Keeping pace with consumer trends and changing behaviours is key to the success of retail operations, particularly when managing the impact of current global events on supply chains to ensure they’re able to consistently meet demand.
According to the latest CBI quarterly Distributive Trades Survey, consumer confidence is growing as retail sales volumes were 16% higher than seasonal norms in February. How retailers respond to this growing confidence will be key to maximising sales opportunities and effectively managing seasonal peaks.
One of the ways in which retailers can more accurately monitor and therefore predict how consumer behaviour will change is having access to accurate data about what’s impacting the sale and return of their products.
To help retailers understand consumer behaviour, international logistics company Advanced Supply Chain Group’s (ASCG), latest research has pinpointed the consumer trends that will have the greatest impact on supply chains in 2022 and the actions retailers are taking to embrace consumer shopping habits and improve supply chain agility.
Three of six key trends identified in ASCG’s latest eBook research include:
1) Spread the cost
The concept of shopping through home catalogues and placing postal orders will be alien to most of today’s generation of online shoppers. However, they are increasingly familiar with the concept of spreading the cost of payments, which made home-shopping catalogues such a hit in previous decades.
This concept has been digitised, with ‘shop now, pay later’ options like Klarna becoming something of a default purchasing behaviour for a growing share of internet shoppers. This can have huge ramifications for supply chains, as it can make goods with higher retail selling prices more accessible and can change order quantities and purchasing frequencies quite considerably.
The ability to spread and delay the cost of purchases provides shoppers with more flexibility. It creates the opportunity for them to put more items in their online baskets, as they know they have a period of time to consider different options before they make a final decision on what they actually want to buy. Stock inventory management and supply chain strategies need to adapt accordingly to ensure the right products are being stocked at the right times, and at the right prices. Similarly, supply chain software and practices need to be able to provide retailers with accurate, constantly updating information about purchasing habits. This data can enable companies to build more informed stocky inventory models that better predict what goods will move out and back into supply chains.
2) Try before you buy
An ASCG survey of 2,000 shoppers in October 2021 found that being able to try items before purchasing was the greatest benefit of high street shopping. Almost two thirds (63%) ranked it their top benefit, above being able to get instant refunds and immediately exchange unwanted items. It’s impossible for store changing rooms to exist online but this isn’t dampening the love of ‘trying before buying’ amongst e-commerce consumers.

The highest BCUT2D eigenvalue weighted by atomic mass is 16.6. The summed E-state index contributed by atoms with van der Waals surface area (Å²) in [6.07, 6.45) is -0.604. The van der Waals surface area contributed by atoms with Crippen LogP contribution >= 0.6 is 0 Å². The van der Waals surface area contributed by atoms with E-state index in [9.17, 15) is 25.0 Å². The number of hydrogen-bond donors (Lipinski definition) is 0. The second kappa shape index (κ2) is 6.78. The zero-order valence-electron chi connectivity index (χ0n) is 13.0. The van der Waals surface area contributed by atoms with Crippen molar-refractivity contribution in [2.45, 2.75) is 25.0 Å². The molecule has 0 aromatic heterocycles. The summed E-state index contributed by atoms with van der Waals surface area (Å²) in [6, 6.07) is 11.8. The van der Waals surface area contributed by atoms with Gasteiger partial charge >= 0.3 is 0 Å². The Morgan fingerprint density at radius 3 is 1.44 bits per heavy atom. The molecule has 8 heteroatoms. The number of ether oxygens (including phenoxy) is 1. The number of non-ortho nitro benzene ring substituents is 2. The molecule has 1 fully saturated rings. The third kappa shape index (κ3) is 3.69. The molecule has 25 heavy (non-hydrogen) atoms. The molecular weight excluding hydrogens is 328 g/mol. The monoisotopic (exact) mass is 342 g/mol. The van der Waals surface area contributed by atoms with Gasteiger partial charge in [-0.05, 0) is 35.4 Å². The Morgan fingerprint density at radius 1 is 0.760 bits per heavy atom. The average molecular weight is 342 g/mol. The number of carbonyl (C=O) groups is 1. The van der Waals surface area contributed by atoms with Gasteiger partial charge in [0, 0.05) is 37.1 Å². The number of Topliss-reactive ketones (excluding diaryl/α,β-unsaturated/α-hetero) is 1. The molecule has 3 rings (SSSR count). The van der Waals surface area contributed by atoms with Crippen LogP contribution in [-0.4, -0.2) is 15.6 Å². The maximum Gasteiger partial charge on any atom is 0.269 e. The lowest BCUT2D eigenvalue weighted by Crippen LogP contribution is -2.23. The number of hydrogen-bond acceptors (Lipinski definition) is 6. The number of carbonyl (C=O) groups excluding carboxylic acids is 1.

Online shoppers feel more and more comfortable buying multiple items, whether that’s different size, colour and style variations of the same clothes or putting ‘alt-products’ in their baskets, which are essentially a back-up choice in case they don’t like what else they’ve ordered. ‘Trying before buying’ will play a big part in contributing towards the growing volume of returns in 2022. Technology must be able to seamlessly integrate returns into supply chains as their own stand-alone channel, with returned products treated much in the same way as goods sold.
3) Low and no-cost
Fashion brands and retailers have long contended with consumer demand for deliveries that are free-of-charge or low cost. This demand extends to returns, with growing expectation that returning items doesn’t cost them anything and is also convenient.
Retailers and brands which make returns free, quick and easy are more likely to reduce barriers to purchase for consumers and avoid abandoned baskets at ecommerce checkouts. However, the benefits don’t stop there. Making returns more consumer-friendly can also help reduce the time it takes for shoppers to actually send back unwanted goods. Minimising the returns lag can mean items are processed more quickly for resale, making optimum selling prices more of a reality.
It’s increasingly important for fashion brands and retailers to consider the value of the low and no-cost trend, as they address margin dilution in supply chains. Rather than attempting to protect margins by charging for returns or reducing delivery and return options, it’s possible to find other efficiencies throughout supply chains. Having a control tower view of the movement of goods and rich data about the performance of returns can make savings more accessible.
For example, with the right information, retailers can optimise transportation space and the movement of products to reduce carbon emissions and identify efficiencies that lower energy consumption and minimise errors and product wastage.
ASCG’s eBook covers more consumer trends, as well as sharing insight on the key actions retailers can take to optimise stock inventory management and improve supply chain strategies. Download your free copy of the eBook here.
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